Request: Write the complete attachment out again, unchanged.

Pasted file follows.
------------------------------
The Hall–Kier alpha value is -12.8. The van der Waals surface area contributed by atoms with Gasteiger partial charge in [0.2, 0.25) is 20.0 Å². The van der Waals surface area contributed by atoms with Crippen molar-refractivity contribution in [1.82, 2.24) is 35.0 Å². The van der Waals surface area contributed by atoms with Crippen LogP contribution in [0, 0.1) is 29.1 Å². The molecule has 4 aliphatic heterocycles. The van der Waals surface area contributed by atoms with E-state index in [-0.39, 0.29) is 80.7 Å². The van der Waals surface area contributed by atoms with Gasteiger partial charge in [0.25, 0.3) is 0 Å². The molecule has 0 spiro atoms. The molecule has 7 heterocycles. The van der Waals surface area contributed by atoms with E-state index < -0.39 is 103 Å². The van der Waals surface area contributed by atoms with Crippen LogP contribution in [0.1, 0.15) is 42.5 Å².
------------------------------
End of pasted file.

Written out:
The Hall–Kier alpha value is -12.8. The van der Waals surface area contributed by atoms with Gasteiger partial charge in [0.2, 0.25) is 20.0 Å². The van der Waals surface area contributed by atoms with Crippen molar-refractivity contribution in [1.82, 2.24) is 35.0 Å². The van der Waals surface area contributed by atoms with Crippen LogP contribution in [0, 0.1) is 29.1 Å². The molecule has 4 aliphatic heterocycles. The van der Waals surface area contributed by atoms with E-state index in [-0.39, 0.29) is 80.7 Å². The van der Waals surface area contributed by atoms with Gasteiger partial charge in [0.25, 0.3) is 0 Å². The molecule has 0 spiro atoms. The molecule has 7 heterocycles. The van der Waals surface area contributed by atoms with E-state index < -0.39 is 103 Å². The van der Waals surface area contributed by atoms with Crippen LogP contribution in [0.1, 0.15) is 42.5 Å².